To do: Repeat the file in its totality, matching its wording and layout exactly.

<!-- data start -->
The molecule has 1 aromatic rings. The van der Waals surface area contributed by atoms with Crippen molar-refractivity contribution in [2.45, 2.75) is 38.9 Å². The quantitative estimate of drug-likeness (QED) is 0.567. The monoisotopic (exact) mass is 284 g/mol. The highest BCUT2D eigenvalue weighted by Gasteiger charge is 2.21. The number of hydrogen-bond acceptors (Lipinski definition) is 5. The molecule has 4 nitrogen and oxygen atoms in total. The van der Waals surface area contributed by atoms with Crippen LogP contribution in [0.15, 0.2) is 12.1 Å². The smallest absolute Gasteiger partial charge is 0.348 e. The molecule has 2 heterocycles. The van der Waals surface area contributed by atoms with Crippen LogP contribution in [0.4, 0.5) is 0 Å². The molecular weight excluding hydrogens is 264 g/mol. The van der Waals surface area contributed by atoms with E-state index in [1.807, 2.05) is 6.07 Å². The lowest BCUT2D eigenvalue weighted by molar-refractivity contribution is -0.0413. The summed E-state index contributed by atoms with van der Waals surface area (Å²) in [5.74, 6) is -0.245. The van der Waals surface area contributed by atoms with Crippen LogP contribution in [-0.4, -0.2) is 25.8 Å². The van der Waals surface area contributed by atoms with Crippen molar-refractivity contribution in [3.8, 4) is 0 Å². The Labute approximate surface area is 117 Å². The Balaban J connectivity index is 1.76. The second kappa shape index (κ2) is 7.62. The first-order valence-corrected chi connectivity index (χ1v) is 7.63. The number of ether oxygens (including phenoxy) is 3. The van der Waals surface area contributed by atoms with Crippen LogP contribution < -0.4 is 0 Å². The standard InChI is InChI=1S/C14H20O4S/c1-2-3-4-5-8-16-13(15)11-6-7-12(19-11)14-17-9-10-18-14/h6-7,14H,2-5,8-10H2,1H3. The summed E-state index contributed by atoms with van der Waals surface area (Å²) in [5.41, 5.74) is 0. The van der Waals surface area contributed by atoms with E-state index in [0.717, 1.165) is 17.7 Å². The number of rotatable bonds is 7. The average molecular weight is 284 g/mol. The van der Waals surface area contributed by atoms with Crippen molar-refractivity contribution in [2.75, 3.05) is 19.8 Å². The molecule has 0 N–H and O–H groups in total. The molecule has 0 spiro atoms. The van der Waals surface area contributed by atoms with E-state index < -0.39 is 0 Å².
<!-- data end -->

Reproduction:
The molecule has 1 aromatic rings. The van der Waals surface area contributed by atoms with Crippen molar-refractivity contribution in [2.45, 2.75) is 38.9 Å². The quantitative estimate of drug-likeness (QED) is 0.567. The monoisotopic (exact) mass is 284 g/mol. The highest BCUT2D eigenvalue weighted by Gasteiger charge is 2.21. The number of hydrogen-bond acceptors (Lipinski definition) is 5. The molecule has 4 nitrogen and oxygen atoms in total. The van der Waals surface area contributed by atoms with Crippen LogP contribution in [0.15, 0.2) is 12.1 Å². The smallest absolute Gasteiger partial charge is 0.348 e. The molecule has 2 heterocycles. The van der Waals surface area contributed by atoms with Crippen LogP contribution in [0.4, 0.5) is 0 Å². The molecular weight excluding hydrogens is 264 g/mol. The van der Waals surface area contributed by atoms with E-state index in [1.807, 2.05) is 6.07 Å². The lowest BCUT2D eigenvalue weighted by molar-refractivity contribution is -0.0413. The summed E-state index contributed by atoms with van der Waals surface area (Å²) in [5.74, 6) is -0.245. The van der Waals surface area contributed by atoms with Crippen LogP contribution in [-0.4, -0.2) is 25.8 Å². The van der Waals surface area contributed by atoms with Crippen molar-refractivity contribution in [3.8, 4) is 0 Å². The Labute approximate surface area is 117 Å². The Balaban J connectivity index is 1.76. The second kappa shape index (κ2) is 7.62. The first-order valence-corrected chi connectivity index (χ1v) is 7.63. The number of ether oxygens (including phenoxy) is 3. The van der Waals surface area contributed by atoms with Crippen LogP contribution < -0.4 is 0 Å². The standard InChI is InChI=1S/C14H20O4S/c1-2-3-4-5-8-16-13(15)11-6-7-12(19-11)14-17-9-10-18-14/h6-7,14H,2-5,8-10H2,1H3. The summed E-state index contributed by atoms with van der Waals surface area (Å²) in [5.41, 5.74) is 0. The van der Waals surface area contributed by atoms with E-state index in [0.717, 1.165) is 17.7 Å². The number of rotatable bonds is 7. The average molecular weight is 284 g/mol. The van der Waals surface area contributed by atoms with Crippen molar-refractivity contribution in [2.75, 3.05) is 19.8 Å². The molecule has 0 N–H and O–H groups in total. The molecule has 0 spiro atoms. The van der Waals surface area contributed by atoms with E-state index < -0.39 is 0 Å².